It was Cristina´s birthday on Dec. 14th, so she made tiramisu the night before so she could bring it to work.
Let me ask you one thing: Why the hell isn’t everyone in the world making tiramisu every freaking day to eat for breakfast, lunch and dinner? It’s so easy to make and sooooooooooooo good.
She had her husband brew the coffee before she got home from work so it would have time to cool to room temperature. And when I say coffee, I really mean “a bowl of 20 espressos.”
If you are familiar with tiramisu and how it’s made, then you won’t be surprised with the description below. If you aren’t familiar and you think “tiramisu? Sounds fancy!” then you will be surprised.
First she separated about 10 eggs (the yolk in one bowl and white in another). She whipped the egg whites (and maybe cream?) until it was nice and fluffy, and in the yolk bowl she added the sugar. Then she lightly mixed the two together.
Then she took cookies (thin ones, like graham cracker style) and dipped them in the coffee and made a layer of cookies in a tupperware container. Then she topped it with the fluffy white cream stuff. Then another coffee-soaked cookies layer. Then fluffy white stuff. And she kept layering until the container was full, making sure the top layer was fluffy white stuff. Then she sprinkled some Colacao (kind of like Nesquik) powder on top (usually it´s done with cocoa powder, but she likes this because it´s sweeter), and stuck the lid on and put it in the freezer. An hour or more later, you have tiramisu to enjoy.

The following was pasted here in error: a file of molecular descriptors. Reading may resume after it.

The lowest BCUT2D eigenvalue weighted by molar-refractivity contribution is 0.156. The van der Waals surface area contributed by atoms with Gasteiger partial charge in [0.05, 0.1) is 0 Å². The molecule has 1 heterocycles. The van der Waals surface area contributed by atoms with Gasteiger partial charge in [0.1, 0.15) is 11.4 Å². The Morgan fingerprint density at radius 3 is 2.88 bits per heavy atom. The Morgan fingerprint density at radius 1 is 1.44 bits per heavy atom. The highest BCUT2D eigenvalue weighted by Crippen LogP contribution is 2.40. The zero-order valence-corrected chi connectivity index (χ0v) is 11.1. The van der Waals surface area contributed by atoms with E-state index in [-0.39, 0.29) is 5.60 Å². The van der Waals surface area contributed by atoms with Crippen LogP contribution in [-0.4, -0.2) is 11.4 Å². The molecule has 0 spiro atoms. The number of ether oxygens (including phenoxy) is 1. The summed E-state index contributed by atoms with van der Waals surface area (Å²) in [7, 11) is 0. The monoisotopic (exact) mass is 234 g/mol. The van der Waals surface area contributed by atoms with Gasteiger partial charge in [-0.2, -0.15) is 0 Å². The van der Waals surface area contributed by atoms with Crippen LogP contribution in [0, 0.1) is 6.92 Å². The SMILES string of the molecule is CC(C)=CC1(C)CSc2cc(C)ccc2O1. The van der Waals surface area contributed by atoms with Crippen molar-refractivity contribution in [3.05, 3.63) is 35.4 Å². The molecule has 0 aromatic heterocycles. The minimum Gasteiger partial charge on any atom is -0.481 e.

No cooking. That´s it. And it is delicious.
I went to a cute little papelería near our house, which is a stationery shop. But it´s so cute and it has all sorts of things like books, greeting cards, wrapping paper, stickers, jewelry, pencils, notepads, notebooks, bookends, kids´ toys, backpacks, a small clothing selection, and so much more crammed into this tiny little shop. It reminded me of this little basque shoe store in San Sebastián that was so much like the magic wand shop in Harry Potter, with boxes stacked from floor to ceiling. But this stationery shop was a little bigger, and the little old ladies who work there are adorable and know exactly where everything is, despite the place looking like it was filled with things that couldn´t fit in your junk drawer. Someone came in and asked for an English book for toddlers. The lady ran over to the overstuffed bookshelf that seems to have no rhyme or reason and went straight to the back of the second shelf from the top to find just what the customer was looking for. How do you remember stuff like that?!
After moseying around a bit, I found a cute little card that simply said “felicitades” and the book The Help, which in Spanish is called “Criadas y Señoras” (Nannies and Madams). My host mom reads the same authors and books as my real mom, so I thought this book that my (real) mom loved so much would be equally enjoyed by my host mom.
Then, for free, they wrapped the book with a pretty green paper and put a nice silver ribbon on it with stickers. They took the utmost care to make sure it looked pretty.
My host mom enjoyed it, and I explained how my mom liked this book so she probably would, too. She said she saw a commercial once for the movie, and saw it was based on a book, but didn´t want to see it until she read the book. So she was glad to have the chance now.